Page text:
This MIT Student Wants to Contact Aliens With a Massive Laser Beam

If you’re looking to communicate with distant aliens, laser power is your best friend. A new early-stage study proposes creating a beacon from Earth that could be seen as far as 20,000 light-years away — or about 5,000 times further than the nearest star system from Earth, Alpha Centauri. It’s a new way to tell extraterrestrials we’re here.

Pew Pew!

In theory, all the project would need is a 1- to 2-megawatt laser. Scientists would focus the beam through a 30- to 45-meter telescope and then point the thing at space. The result would be a huge channel of infrared radiation that would be strong enough to see from far away — even with our nearby sun hogging a lot of the infrared energy in the neighborhood.

This signal would be visible across many star systems, but it’s the potentially habitable ones nearby that astronomers are most interested in. Another possibility (besides the Alpha Centauri system) is TRAPPIST-1, a star only 40 light-years away that may be home to three habitable exoplanets.

“If we were to successfully close a handshake and start to communicate, we could flash a message, at a data rate of about a few hundred bits per second, which would get there in just a few years,” said James Clark, a graduate aeronautics and astronautics student at the Massachusetts Institute of Technology and lead author of the study.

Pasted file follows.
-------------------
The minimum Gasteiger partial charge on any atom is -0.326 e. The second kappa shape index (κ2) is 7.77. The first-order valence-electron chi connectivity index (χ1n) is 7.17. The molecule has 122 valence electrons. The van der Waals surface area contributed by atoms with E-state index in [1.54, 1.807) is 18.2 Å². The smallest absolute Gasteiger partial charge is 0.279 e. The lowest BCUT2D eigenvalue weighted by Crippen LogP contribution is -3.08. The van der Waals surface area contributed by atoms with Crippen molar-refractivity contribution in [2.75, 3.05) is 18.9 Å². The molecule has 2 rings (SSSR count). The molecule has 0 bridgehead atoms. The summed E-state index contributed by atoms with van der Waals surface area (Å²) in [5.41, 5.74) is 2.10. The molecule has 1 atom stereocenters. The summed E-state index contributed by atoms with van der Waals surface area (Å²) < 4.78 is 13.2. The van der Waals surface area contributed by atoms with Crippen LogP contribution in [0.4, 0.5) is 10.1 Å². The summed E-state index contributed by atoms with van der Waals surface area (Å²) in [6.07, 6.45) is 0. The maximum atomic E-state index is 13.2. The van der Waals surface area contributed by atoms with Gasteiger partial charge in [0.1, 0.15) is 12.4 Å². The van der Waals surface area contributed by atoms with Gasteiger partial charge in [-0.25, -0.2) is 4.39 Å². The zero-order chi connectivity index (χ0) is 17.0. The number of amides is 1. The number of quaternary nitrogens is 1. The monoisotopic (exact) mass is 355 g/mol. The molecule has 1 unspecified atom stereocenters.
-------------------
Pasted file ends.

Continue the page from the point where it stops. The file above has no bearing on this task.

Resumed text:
On Palomar Mountain in California lies the Hale Telescope, that has been in use for 60 years. Now added to the telescope is an optics laser that shoots 56 miles upward to help Hale produce sharper and detailed views of galaxies and quasars.

Can We Build It?

Clark says it’s possible we could even make this signal with today’s technology — he describes it as “a challenging project, but not an impossible one.” At the least, it would generate a bit of an odd infrared signal that would mess up the signal our sun produces, which would attract some extra attention.

The U.S. Air Force once developed an airborne laser of 1 to 2 megawatts that was supposed to shoot down incoming ballistic missiles. And as for a 30-meter telescope, it’s something that will be feasible very soon. Two telescopes of similar size are already under construction: the 24-meter Giant Magellan Telescope, and the 39-meter European Extremely Large Telescope.

But before turning this laser beacon on, Clark says we should consider some safety issues. The beam — even though it’s invisible — could hurt anyone’s vision if they looked in the wrong direction. It’s even powerful enough to mess up cameras of any orbiting spacecraft going through the beam’s path. One solution could be to build the laser on the moon. Clark emphasizes, though, that more solutions could come from other work — he was just interested, for now, if seeing if the technology was possible.

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